You must login to vote
Sometimes, when the rain falls softly on crisp grass, and through that wet mist shines our bright star; and in its light, through billions of drops, refracts a rainbow...it is days like these that I think of her.
Have you ever seen a person so wonderful, that all things stopped? No more cars, no more city, just her. The raindrops slowed, and then hung in mid-air, like crystals suspended by magic wires. This isn't fantasy, all things told here are very real.
I can still see her, standing there amid that sea of floating glass. I can still hear her laugh, but only silence. She once told me she could see ghosts. I never doubted her.
Is silence not loud? Does it not beat into deaf ears like a drum? To hear what I hear would pray you to listen.
I walked slowly across a vacont lot which was once a church, which was once a park, which was once a field. I made my way across paved streets littered with yesterdays news and broken glass. Through brass gates gaurded by stone lions- their pride eroded with years of polluted air and rain-I moved, gently now, there are those who sleep, or at least those who would like to.
Here? Yes, I come here often, and I sit and I listen. I listen to people whose names have little meaning now. This place...it is a quiet one whose inhabitants never speak, yet, I listen. Some are angry, some lonely and miss family and friends who rarely visit, but most are content to their rest. It is much to hear, but the only words are those spoken by visitors, and often it is for their own good rather than for others to hear.
I walked across wet grass, and listened as I made my way, trying not to but catching a name or two as I moved. This day I wasn't there to pass across, listening to what I can, and be swallowed by the dozens of lives and feelings and stories I heard in the silence. Days like these, days of sun and rain, are for individuals.
Next to one there is a small bench fashioned from stone. I moved, and I sat, and I shut my eyes. Sitting still, it is easy to focus; to block out the sounds and emotions you don't want, and focus on the ones you do.
Slowly, the silence emptied out and became the void it was meant to be, then, a warmth rose out of emptiness, and colored my mind. the silence pulsed, and moved as the noise behind it quaked. It isn't so much hearing as it is understanding. To understand pain, to understand longing, to understand death, to understand love, to understand loss and loneliness. Perhaps, that is what all here have in common, and I with them.
Most tales here are sad ones, tragic ones. Maybe, that's why most people who come don't listen. They don't want reminders of the pain they have; the living must keep living, while the dead have nothing but the past. That's why those who do come here talk. It keeps their mind busy and free of silence, to keep the air from moving still. They talk to free their hearts of its burdens, to embrace absolution, to move on. Their visits become less and less frequent, and then they stop coming at all.
Then, when teenagers come on warm summer nights, they are loud and drunk. Not loud because it is hared to hear, but to block out the silence, to keep that empty noise that fills them with the understanding that they are not alone. That fear.
I come here not to talk, but to listen, and to understand. Maybe...maybe, I do it because nobody else wants to. Maybe, I do it because someone needs to.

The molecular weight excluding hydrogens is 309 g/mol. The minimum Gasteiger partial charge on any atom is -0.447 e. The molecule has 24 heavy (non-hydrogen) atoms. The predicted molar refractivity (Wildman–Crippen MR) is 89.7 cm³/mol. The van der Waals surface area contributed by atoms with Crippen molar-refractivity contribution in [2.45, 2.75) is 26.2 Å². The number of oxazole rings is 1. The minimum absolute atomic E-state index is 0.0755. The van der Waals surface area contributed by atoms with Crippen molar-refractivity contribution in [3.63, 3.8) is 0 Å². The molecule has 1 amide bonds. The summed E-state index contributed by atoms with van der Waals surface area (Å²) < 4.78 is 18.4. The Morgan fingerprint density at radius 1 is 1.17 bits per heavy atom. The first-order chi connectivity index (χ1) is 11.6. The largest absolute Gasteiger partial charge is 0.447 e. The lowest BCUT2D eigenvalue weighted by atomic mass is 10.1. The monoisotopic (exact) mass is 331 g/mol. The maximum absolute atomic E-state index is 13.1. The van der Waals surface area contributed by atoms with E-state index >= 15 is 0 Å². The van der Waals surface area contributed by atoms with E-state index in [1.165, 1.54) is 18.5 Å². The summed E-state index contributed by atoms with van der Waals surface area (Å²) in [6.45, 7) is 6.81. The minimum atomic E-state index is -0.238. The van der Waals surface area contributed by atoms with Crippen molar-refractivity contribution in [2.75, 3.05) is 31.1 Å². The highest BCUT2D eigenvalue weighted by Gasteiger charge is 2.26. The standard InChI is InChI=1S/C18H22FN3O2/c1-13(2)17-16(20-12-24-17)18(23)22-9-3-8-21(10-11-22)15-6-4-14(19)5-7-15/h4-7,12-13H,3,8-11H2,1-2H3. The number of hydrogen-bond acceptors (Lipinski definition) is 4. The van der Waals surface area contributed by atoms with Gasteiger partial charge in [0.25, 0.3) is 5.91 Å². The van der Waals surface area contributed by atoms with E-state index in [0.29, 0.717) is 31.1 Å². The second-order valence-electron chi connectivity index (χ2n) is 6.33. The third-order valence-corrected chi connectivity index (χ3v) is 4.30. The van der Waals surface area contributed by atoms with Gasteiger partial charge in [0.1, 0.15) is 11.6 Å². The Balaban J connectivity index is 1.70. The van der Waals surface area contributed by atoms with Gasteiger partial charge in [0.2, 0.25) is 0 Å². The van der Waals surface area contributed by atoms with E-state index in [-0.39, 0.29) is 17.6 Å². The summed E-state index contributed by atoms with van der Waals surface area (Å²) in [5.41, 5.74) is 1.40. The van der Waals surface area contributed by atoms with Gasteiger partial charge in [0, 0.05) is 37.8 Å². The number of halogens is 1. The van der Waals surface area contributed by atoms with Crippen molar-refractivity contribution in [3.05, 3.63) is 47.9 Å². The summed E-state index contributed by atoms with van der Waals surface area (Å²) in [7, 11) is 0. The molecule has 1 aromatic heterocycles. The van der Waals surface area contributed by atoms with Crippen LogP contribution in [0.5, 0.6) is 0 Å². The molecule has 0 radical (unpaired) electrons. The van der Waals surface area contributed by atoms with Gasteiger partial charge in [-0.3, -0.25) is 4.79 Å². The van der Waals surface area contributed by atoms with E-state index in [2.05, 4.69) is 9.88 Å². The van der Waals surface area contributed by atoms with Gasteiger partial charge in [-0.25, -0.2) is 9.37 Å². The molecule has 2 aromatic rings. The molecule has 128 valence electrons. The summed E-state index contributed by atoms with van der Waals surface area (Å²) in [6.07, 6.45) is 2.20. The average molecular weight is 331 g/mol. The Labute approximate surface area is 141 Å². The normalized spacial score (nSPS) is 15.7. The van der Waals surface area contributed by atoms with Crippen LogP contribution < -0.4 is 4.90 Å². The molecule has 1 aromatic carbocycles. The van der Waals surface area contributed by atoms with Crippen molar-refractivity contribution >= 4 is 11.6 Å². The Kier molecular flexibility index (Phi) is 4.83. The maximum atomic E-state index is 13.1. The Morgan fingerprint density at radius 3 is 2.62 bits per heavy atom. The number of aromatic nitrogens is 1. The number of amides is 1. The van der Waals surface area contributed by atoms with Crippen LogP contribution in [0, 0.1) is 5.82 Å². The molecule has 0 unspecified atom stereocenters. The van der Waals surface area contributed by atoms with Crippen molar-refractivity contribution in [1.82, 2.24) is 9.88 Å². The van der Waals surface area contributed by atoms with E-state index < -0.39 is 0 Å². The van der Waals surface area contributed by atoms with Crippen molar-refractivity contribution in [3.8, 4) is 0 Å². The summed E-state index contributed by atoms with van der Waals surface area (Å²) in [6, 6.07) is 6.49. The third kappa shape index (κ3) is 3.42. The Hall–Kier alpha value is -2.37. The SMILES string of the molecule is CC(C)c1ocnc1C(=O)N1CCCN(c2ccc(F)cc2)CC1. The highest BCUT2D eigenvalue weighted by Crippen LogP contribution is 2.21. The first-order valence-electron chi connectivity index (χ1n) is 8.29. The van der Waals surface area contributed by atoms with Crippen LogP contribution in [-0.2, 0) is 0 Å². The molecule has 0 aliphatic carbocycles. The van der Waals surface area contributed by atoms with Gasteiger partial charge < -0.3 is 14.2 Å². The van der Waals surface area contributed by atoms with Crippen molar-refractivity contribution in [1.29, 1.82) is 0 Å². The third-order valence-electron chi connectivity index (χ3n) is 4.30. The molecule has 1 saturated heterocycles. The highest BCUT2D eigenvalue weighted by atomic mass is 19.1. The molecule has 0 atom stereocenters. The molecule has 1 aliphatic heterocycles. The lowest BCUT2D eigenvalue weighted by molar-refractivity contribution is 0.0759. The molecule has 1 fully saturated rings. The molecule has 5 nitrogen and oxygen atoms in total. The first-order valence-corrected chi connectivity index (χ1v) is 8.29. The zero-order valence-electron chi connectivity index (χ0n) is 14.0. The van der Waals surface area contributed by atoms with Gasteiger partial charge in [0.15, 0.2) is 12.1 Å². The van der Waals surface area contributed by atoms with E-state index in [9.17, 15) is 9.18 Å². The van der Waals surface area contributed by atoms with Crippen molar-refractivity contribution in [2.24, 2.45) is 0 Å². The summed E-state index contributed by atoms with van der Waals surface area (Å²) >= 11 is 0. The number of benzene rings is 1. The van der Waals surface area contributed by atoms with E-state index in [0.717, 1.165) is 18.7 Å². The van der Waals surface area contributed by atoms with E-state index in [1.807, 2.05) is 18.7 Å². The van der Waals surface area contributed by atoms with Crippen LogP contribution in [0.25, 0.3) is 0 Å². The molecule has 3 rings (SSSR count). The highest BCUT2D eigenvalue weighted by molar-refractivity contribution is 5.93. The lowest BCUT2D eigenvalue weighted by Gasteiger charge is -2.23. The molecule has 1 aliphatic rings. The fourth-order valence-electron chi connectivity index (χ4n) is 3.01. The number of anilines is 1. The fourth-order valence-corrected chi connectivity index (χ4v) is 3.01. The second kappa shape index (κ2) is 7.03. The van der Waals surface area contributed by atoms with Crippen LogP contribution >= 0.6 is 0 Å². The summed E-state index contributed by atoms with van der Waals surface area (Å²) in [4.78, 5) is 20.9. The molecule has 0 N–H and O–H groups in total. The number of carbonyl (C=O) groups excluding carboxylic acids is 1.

I sat, and I listened, and I knew it was a woman who I heard. A mother, who greatly misses her young daughter; who would give anything to see her and tell her she's sorry that she had to leave. A mother who would give up everything to hold her little girl in her arms one last time and tell her everything was okay, that everything was going to be fine now. A mother who loved, and was loved deeply.
More and more poured forth, so I sat and listened. God, I listened.
I must have sat there for half an hour, because when I opened my eyes(now wet with tears) the sun was setting. My stomach clenched with the onset of hunger. I wiped the water from my face, and looked down at the mother's name. It was the beautiful name of a beautiful woman who was robbed of her time here. In the end, it's never fair. When that bell tolls and our candle burns out, we enter thaqt space behind the world; that place that translates as silence and air.
She didn't deserve this, I thought. None of us do. I stood, my leg partially asleep, and made my way among the many names on the grass. I never liked the idea of walking on people, even when I know they no longer lay in the ground which holds them.
Beneath my feet wet grass crunched, and on my soaked cheeks the light mist continued its dance. I walked, not across grass, but amiss a sea of silence, inside a sea of empty noise. Men, women, children...dear God, children. when I reached the brass gates and the corroded lions, my mind is drunk with emotion, tears once again ran their course, and as I stared into the sunset, I carefully pulled a small bottle of whiskey from my jacket. I took a few somber steps to the right and gazed up at empty limestone pits which stood for eyes. My hand, once young, now ripened with some years of experience, reached out and rested on a great grit-stained paw. Its paw, which at a time long ago had been smooth, was now coarse. I looked at my hands, and remembered how soft they once were. I turned away from silence and sighed heavily. Slowly, I lifted the bottle to my lips.
Sometimes, on days like these, when the sun sets right behind the city, and its golden haze rises into the clouds, I thing of her. You know, she once told me she could see ghosts. I never doubted her.
"You have confused the true and the real." -George Stanley